My greatest reward with clients is when they see me as the person they trust.  When you work in a team environment, a lawyer is only as good as the team around you. It is important that your team understand legally the nature of the work that they do and the manner in which you seek to operate. I have a firm belief that you are only as good as the person next to you.


Do you have particular cases throughout your legal life which stand as impacting milestones on your future?

  • Hope v Bathurst City Council – High Court Decision. This taught me that the key to successful litigation and holding a matter on appeal was having all the evidence necessary. That you should not just prepare to win the case at first instance but also prepare to 'hold' the decision on Appeal.
  • A case I now forget, but one as a young solicitor a Judge repeatedly rejected my objection to the manner of questions being asked by my opponent. I meekly accepted the ruling on each occasion, until out of frustration of what I saw as unfair, I challenged the judicial finding. My objections were then upheld. This taught me that my role was to represent my client, and to challenge a judicial decision that was averse to my client. I see this as a fundamental obligation of a court lawyer.
  • Numerous Family Court and Supreme Court decisions taught me that:
    • There is no such thing as a guaranteed result;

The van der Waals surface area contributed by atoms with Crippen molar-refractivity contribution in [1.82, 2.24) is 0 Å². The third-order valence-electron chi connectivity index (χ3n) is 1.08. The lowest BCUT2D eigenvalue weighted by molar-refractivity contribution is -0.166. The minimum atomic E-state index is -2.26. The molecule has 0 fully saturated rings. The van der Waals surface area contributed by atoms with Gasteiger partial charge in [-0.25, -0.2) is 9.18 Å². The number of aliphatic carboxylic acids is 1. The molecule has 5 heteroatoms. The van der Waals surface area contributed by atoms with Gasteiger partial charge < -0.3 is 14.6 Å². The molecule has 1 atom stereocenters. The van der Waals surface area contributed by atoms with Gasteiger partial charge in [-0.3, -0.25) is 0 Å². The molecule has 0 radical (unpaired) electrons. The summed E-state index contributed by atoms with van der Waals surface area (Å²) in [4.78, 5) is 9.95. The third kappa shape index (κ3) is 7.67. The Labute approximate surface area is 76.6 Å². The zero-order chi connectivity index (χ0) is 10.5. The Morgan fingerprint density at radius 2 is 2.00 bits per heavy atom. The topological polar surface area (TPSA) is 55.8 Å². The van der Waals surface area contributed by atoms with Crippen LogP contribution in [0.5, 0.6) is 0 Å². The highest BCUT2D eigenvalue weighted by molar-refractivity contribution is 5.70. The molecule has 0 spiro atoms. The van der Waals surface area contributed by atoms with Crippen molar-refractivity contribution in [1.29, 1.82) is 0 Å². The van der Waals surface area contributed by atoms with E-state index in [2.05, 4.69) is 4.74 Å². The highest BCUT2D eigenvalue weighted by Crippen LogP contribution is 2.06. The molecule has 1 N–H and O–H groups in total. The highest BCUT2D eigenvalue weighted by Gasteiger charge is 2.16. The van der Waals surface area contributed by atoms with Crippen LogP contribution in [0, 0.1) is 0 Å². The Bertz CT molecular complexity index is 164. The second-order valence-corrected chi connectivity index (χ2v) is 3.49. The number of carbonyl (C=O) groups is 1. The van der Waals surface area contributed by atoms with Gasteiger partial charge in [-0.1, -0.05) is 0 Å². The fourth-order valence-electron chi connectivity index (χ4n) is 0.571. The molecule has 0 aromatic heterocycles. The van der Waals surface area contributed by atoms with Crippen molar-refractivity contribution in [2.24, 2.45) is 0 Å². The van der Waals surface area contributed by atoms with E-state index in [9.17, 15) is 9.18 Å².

• Litigation is the ultimate gamble;
    • Courts are no respecter of persons or your individual timetable and diary.


What do you put my successful achievements down to?

I had never thought of my career in the sense of success or achievements. I would consider it as follows:

  • Being a person whose word is trusted;
  • Full preparation and care is the key to success – readiness both in court cases and the preparation of documentation;
  • Understanding the factual situation and giving clear, unambiguous advice that provides direction leaving your client with a capacity to make a decision as to which way to go;
  • Looking upon all persons as worthy of your time and valuing your clients.


 What are the biggest lessons learnt in teaching future generations of lawyers?

  • Always remember that the trust and respect of your workmates, fellow legal practitioners, judges and clients is essential;
  • Be able to communicate in the manner your client expects;
  • Be relevant and up to date in the manner of practice;
  • Do not just be a processor. To do so is death to your career;
  • Embrace change or find another career.


Is there anything else that you would like to add?